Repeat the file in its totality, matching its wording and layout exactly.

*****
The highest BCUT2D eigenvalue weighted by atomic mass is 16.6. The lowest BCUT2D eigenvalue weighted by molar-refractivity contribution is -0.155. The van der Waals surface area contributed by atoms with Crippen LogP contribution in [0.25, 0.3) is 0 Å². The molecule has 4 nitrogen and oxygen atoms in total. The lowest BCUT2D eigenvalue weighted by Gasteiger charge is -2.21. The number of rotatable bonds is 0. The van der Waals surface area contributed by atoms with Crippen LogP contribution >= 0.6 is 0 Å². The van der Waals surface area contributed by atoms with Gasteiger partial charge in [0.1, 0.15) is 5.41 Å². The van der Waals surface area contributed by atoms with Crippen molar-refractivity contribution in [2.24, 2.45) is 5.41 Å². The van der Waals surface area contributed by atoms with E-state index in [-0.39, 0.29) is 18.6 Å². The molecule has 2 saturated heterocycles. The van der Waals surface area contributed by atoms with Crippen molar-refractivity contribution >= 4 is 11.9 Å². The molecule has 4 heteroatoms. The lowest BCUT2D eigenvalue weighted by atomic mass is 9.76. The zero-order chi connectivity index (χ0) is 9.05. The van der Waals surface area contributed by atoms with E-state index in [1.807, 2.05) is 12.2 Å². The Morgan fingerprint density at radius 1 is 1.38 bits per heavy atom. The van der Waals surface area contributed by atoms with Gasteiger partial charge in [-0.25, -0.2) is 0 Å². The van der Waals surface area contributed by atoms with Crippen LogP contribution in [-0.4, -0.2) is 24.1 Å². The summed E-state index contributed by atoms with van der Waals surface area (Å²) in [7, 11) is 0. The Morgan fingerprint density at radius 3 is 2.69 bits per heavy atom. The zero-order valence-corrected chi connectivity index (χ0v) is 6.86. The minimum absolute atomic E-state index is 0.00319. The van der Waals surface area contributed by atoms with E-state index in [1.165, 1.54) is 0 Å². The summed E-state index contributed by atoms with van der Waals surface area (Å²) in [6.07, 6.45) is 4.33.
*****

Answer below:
The highest BCUT2D eigenvalue weighted by atomic mass is 16.6. The lowest BCUT2D eigenvalue weighted by molar-refractivity contribution is -0.155. The van der Waals surface area contributed by atoms with Crippen LogP contribution in [0.25, 0.3) is 0 Å². The molecule has 4 nitrogen and oxygen atoms in total. The lowest BCUT2D eigenvalue weighted by Gasteiger charge is -2.21. The number of rotatable bonds is 0. The van der Waals surface area contributed by atoms with Crippen LogP contribution >= 0.6 is 0 Å². The van der Waals surface area contributed by atoms with Gasteiger partial charge in [0.1, 0.15) is 5.41 Å². The van der Waals surface area contributed by atoms with Crippen molar-refractivity contribution in [2.24, 2.45) is 5.41 Å². The van der Waals surface area contributed by atoms with E-state index in [-0.39, 0.29) is 18.6 Å². The molecule has 2 saturated heterocycles. The van der Waals surface area contributed by atoms with Crippen molar-refractivity contribution >= 4 is 11.9 Å². The molecule has 4 heteroatoms. The lowest BCUT2D eigenvalue weighted by atomic mass is 9.76. The zero-order chi connectivity index (χ0) is 9.05. The van der Waals surface area contributed by atoms with E-state index in [1.807, 2.05) is 12.2 Å². The Morgan fingerprint density at radius 1 is 1.38 bits per heavy atom. The van der Waals surface area contributed by atoms with Gasteiger partial charge in [-0.25, -0.2) is 0 Å². The van der Waals surface area contributed by atoms with Crippen LogP contribution in [-0.4, -0.2) is 24.1 Å². The summed E-state index contributed by atoms with van der Waals surface area (Å²) in [7, 11) is 0. The Morgan fingerprint density at radius 3 is 2.69 bits per heavy atom. The zero-order valence-corrected chi connectivity index (χ0v) is 6.86. The minimum absolute atomic E-state index is 0.00319. The van der Waals surface area contributed by atoms with E-state index in [1.165, 1.54) is 0 Å². The summed E-state index contributed by atoms with van der Waals surface area (Å²) in [6.07, 6.45) is 4.33.